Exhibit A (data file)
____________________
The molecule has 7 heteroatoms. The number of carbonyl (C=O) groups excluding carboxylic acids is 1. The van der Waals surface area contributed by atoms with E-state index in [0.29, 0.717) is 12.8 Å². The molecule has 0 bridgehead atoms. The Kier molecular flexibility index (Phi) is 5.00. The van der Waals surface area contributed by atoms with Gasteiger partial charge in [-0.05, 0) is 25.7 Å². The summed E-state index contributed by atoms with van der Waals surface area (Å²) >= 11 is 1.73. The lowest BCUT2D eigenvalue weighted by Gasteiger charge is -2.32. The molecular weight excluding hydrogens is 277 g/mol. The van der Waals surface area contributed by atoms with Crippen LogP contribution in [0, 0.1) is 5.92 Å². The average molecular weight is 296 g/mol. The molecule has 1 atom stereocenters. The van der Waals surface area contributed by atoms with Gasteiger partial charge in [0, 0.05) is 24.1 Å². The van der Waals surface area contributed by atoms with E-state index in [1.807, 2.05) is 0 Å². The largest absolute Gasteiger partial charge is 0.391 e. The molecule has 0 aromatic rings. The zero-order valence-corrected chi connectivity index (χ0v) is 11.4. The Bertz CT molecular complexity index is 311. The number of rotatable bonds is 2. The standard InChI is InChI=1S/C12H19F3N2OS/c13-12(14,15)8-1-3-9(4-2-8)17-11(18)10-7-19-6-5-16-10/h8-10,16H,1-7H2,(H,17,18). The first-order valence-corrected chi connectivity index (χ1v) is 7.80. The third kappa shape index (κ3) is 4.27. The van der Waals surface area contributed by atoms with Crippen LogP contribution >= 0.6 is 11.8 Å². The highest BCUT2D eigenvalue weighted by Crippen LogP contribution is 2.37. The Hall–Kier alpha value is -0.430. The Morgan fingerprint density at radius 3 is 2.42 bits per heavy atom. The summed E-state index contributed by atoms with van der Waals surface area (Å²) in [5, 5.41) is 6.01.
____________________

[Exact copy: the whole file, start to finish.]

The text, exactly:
The molecule has 7 heteroatoms. The number of carbonyl (C=O) groups excluding carboxylic acids is 1. The van der Waals surface area contributed by atoms with E-state index in [0.29, 0.717) is 12.8 Å². The molecule has 0 bridgehead atoms. The Kier molecular flexibility index (Phi) is 5.00. The van der Waals surface area contributed by atoms with Gasteiger partial charge in [-0.05, 0) is 25.7 Å². The summed E-state index contributed by atoms with van der Waals surface area (Å²) >= 11 is 1.73. The lowest BCUT2D eigenvalue weighted by Gasteiger charge is -2.32. The molecular weight excluding hydrogens is 277 g/mol. The van der Waals surface area contributed by atoms with Crippen LogP contribution in [0, 0.1) is 5.92 Å². The average molecular weight is 296 g/mol. The molecule has 1 atom stereocenters. The van der Waals surface area contributed by atoms with Gasteiger partial charge in [0, 0.05) is 24.1 Å². The van der Waals surface area contributed by atoms with E-state index in [1.807, 2.05) is 0 Å². The largest absolute Gasteiger partial charge is 0.391 e. The molecule has 0 aromatic rings. The zero-order valence-corrected chi connectivity index (χ0v) is 11.4. The Bertz CT molecular complexity index is 311. The number of rotatable bonds is 2. The standard InChI is InChI=1S/C12H19F3N2OS/c13-12(14,15)8-1-3-9(4-2-8)17-11(18)10-7-19-6-5-16-10/h8-10,16H,1-7H2,(H,17,18). The first-order valence-corrected chi connectivity index (χ1v) is 7.80. The third kappa shape index (κ3) is 4.27. The van der Waals surface area contributed by atoms with Crippen LogP contribution >= 0.6 is 11.8 Å². The highest BCUT2D eigenvalue weighted by Crippen LogP contribution is 2.37. The Hall–Kier alpha value is -0.430. The Morgan fingerprint density at radius 3 is 2.42 bits per heavy atom. The summed E-state index contributed by atoms with van der Waals surface area (Å²) in [5, 5.41) is 6.01.